More relaxed visa policies are an important factor for the tourism industry to boost competitiveness in the region and beyond.
Vietnam would see an increase of 8-18 percent in the number of overseas visitors if e-visa and visas on arrival were available at all border gates, according to the UN World Tourism Organisation (UNWTO) and the World Travel and Tourism Council (WTTC).
Currently, the country is unilaterally exempting visas for citizens of Japan, the Republic of Korea , Finland , Denmark , Sweden , and Russia ; and bilaterally granting 30-day exemptions for citizens of nine out of the 10 ASEAN member states.
International holiday-makers also benefit from a 30-day visa exemption for Phu Quoc Island in southern Kien Giang Province.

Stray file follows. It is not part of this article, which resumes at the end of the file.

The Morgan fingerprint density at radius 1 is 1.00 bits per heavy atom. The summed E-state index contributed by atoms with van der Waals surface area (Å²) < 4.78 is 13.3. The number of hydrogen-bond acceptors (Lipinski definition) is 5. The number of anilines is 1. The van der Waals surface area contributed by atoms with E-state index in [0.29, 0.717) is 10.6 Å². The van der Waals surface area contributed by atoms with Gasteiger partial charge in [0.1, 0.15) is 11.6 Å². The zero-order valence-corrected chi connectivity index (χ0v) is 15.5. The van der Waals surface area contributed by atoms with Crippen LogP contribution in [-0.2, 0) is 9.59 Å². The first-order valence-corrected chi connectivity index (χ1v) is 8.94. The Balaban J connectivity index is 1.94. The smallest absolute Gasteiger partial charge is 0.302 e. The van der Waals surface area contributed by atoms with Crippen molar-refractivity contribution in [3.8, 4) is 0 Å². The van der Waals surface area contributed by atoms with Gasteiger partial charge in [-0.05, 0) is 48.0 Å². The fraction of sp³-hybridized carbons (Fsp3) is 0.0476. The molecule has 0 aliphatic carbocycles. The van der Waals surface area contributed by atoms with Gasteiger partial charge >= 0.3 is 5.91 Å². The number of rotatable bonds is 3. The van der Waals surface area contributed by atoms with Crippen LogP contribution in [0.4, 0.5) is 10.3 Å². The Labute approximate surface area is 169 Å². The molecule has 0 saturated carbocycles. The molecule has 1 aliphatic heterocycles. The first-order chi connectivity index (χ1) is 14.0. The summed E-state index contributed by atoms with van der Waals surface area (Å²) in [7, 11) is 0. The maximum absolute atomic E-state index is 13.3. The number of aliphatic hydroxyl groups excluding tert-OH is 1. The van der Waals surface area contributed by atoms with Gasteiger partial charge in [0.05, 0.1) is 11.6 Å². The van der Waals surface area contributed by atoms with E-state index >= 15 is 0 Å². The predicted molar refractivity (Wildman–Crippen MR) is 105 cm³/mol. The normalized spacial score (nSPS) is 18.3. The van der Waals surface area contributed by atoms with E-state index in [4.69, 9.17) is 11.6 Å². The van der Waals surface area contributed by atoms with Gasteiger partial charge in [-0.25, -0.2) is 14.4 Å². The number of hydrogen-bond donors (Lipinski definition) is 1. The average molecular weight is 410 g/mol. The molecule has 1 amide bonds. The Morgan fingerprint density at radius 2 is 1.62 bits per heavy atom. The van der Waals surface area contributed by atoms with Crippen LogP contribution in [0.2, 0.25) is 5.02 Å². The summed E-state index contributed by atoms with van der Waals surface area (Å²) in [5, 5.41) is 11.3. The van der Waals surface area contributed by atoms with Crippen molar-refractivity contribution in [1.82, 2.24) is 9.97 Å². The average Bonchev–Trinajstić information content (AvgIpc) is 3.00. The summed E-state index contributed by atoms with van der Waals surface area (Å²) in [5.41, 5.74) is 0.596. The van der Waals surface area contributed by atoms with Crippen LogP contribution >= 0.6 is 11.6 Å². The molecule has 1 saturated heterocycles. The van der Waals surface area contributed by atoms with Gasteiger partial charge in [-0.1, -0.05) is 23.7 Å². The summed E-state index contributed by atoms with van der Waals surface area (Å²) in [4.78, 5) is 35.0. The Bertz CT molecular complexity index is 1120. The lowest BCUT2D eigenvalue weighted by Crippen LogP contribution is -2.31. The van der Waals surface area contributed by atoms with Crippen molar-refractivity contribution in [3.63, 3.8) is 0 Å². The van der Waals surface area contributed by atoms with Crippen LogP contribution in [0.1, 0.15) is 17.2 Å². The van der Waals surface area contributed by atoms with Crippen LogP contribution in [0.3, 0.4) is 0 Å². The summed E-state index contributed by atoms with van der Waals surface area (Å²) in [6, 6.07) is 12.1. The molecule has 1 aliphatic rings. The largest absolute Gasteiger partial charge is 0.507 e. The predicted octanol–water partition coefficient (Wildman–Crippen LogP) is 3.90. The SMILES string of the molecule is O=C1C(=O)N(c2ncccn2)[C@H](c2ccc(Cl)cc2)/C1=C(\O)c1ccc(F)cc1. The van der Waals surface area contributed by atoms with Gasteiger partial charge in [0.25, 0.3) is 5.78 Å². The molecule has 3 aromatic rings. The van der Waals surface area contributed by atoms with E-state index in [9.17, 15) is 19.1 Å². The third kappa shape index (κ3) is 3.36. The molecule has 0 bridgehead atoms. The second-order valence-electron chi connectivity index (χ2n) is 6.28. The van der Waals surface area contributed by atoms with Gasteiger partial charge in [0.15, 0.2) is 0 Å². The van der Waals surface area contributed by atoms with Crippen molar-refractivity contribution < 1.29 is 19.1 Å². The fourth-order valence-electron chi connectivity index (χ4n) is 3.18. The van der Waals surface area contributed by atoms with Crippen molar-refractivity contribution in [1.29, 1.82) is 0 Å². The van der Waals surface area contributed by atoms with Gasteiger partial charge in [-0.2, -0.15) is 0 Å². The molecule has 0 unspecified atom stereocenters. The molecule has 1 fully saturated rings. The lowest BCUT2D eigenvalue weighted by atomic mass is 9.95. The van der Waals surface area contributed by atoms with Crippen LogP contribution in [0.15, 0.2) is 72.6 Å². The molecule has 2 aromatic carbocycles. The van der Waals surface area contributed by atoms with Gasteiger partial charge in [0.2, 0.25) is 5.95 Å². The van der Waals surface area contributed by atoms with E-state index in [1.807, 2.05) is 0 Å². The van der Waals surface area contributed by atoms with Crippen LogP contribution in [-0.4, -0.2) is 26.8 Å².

In July 2014, the Ministry of Culture, Sports and Tourism proposed the Prime Minister extend visa exemptions for Russian tourists from 15 to 30 days as well as for citizens of countries that apply unilateral visa exemptions for Vietnamese tourists.
The number of Russian arrivals in Vietnam rose to more than 298,000 in 2013 from 49,000 in 2009, and is likely to hit 1 million by 2017, according to the Vietnam National Administration of Tourism (VNAT).
The Ministry of Culture, Sports and Tourism and the Ministry of Transport asked the Government of Vietnam for visa exemptions for visitors from France, the UK, Germany, Spain, Italy, Australia, New Zealand, India and Canada.
The number of international visitors to Vietnam rose to 7.57 million in 2013 compared to 250,000 in 1990. Between January and September this year, the country welcomed approximately 8 million international visitors. Employees in the tourism sector contribute 11 billion USD, around 10 percent of GDP, to the State budget.